Bringing the Inside Out

I have an ugly secret: over the past few years, I have grown to enjoy climbing in the rock gym. For a long time, I prided myself on being a member of the last generation of climbers who learned to climb outside. More so, I took great pride in climbing outside, thumbing my nose at people who climbed in the gym, and thinking I was above them. Although many of the climbers I disregarded could climb much harder than me, I dismissed them as faux climbers.

As time has passed, rock gyms have gotten bigger, better, and more common while climbing in the gym has gone from the exception to the norm. I still enjoy climbing outside and, in most cases, prefer it. However, the rock gym offers convenience, camaraderie, and ever-changing routes making it easier to fit climbing into my busy schedule while also allowing me to socialize with fellow climbers and keep the stoke high. Having become somewhat of a weekend warrior these days, I find myself climbing in the gym during the week, as preparation for climbing outdoors on the weekend. Until last weekend, I had never questioned the gym’s ability to prepare me for climbing outside.

Starting up one of the routes on Webster Slabs this past Saturday, I found myself thinking that all the training I had been doing in the rock gym wasn’t worth a damn outside. Pulling down in the gym has certainly bolstered my bouldering and strengthened my sport climbing, but it’s done little to prepare me for climbing a wet slab with a pack while hauling a trad rack. In all honesty, despite wearing the same climbing shoes and chalk bag as I do to the gym, I may as well have been participating in an altogether different sport.

Moving up the route’s easy initial ramp, the bottom of my shoes got wet as I traversed over a soaking section of slab. Thanks to easy climbing I made quick upward progress, but with no protection over the first half-rope length and a lack of trust in my wet shoes, I found myself missing the gym’s clips seemingly after every move (and robust floor padding just in case something goes wrong). Making it to the anchor, I clipped in and took a deep sigh of relief.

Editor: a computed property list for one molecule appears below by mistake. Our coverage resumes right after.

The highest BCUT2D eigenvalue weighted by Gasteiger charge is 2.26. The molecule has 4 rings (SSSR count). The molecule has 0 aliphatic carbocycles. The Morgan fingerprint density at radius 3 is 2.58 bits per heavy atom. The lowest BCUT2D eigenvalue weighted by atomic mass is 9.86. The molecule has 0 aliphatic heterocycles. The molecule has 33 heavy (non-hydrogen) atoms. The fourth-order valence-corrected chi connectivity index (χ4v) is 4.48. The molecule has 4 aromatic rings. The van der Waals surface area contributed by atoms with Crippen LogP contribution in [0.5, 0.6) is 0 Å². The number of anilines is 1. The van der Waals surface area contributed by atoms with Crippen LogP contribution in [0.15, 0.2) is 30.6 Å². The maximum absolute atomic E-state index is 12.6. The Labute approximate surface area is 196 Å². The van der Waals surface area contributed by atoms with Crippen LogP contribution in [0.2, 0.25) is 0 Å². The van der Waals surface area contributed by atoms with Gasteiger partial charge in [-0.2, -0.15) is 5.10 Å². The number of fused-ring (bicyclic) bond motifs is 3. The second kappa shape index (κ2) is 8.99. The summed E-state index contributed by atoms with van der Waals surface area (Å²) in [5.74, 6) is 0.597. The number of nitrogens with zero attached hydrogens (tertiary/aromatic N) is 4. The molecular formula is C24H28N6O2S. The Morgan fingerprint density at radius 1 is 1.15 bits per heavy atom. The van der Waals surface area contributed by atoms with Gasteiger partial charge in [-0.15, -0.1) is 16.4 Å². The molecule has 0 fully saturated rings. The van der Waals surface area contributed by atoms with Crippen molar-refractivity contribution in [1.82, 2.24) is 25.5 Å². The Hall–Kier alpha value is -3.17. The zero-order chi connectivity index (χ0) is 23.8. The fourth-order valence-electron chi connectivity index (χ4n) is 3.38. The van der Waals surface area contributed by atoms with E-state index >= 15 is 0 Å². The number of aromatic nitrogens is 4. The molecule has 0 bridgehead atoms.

Climbing like this persisted. I would set off from the anchors feeling good, with regained confidence, and hoping the next pitch would be where the climbing got easier or felt more natural…only to discover a new challenge. While the rock gym can train you to climb overhangs and make gymnastic moves, very few gyms have successfully created routes that simulate the conditions encountered outdoors. Lichen-covered slabs, water running over cruxes, and runout pitches were a few of the challenges that we faced that day.

While the route had me questioning the effectiveness of using the gym to train for climbs like the ones found on Webster Slabs, it also reminded me of why I love climbing outside. While the routes in the gym are constantly shifting, climbs outside also offer the opportunity for different experiences. Wet, dry, sunny, cold, big group, little group, new climbers, old climbers—there are so many variables that affect the way we interact with individual climbs. Furthermore, I got to climb a long route with my wife and share the route and rappels with old friends and new friends, bringing the social aspect of climbing inside outside. If only this type of climbing could be a little more convenient, the rock gyms would be in trouble.